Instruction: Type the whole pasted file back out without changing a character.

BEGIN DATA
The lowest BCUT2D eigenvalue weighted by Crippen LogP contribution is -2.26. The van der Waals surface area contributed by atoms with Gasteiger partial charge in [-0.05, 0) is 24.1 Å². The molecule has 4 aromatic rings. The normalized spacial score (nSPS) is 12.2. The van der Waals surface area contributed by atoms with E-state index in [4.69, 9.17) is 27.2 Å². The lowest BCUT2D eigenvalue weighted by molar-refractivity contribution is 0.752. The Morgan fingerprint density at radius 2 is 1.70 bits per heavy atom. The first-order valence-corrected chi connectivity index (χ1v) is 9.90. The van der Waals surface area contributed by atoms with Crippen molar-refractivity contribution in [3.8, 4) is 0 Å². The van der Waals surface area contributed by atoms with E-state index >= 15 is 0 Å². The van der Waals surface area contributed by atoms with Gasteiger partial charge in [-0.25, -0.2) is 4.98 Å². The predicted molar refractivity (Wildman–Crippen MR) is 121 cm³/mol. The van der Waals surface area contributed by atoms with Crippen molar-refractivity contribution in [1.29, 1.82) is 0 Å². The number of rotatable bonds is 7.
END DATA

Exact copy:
The lowest BCUT2D eigenvalue weighted by Crippen LogP contribution is -2.26. The van der Waals surface area contributed by atoms with Gasteiger partial charge in [-0.05, 0) is 24.1 Å². The molecule has 4 aromatic rings. The normalized spacial score (nSPS) is 12.2. The van der Waals surface area contributed by atoms with E-state index in [4.69, 9.17) is 27.2 Å². The lowest BCUT2D eigenvalue weighted by molar-refractivity contribution is 0.752. The Morgan fingerprint density at radius 2 is 1.70 bits per heavy atom. The first-order valence-corrected chi connectivity index (χ1v) is 9.90. The van der Waals surface area contributed by atoms with Crippen molar-refractivity contribution in [3.8, 4) is 0 Å². The van der Waals surface area contributed by atoms with E-state index >= 15 is 0 Å². The van der Waals surface area contributed by atoms with Gasteiger partial charge in [-0.25, -0.2) is 4.98 Å². The predicted molar refractivity (Wildman–Crippen MR) is 121 cm³/mol. The van der Waals surface area contributed by atoms with Crippen molar-refractivity contribution in [1.29, 1.82) is 0 Å². The number of rotatable bonds is 7.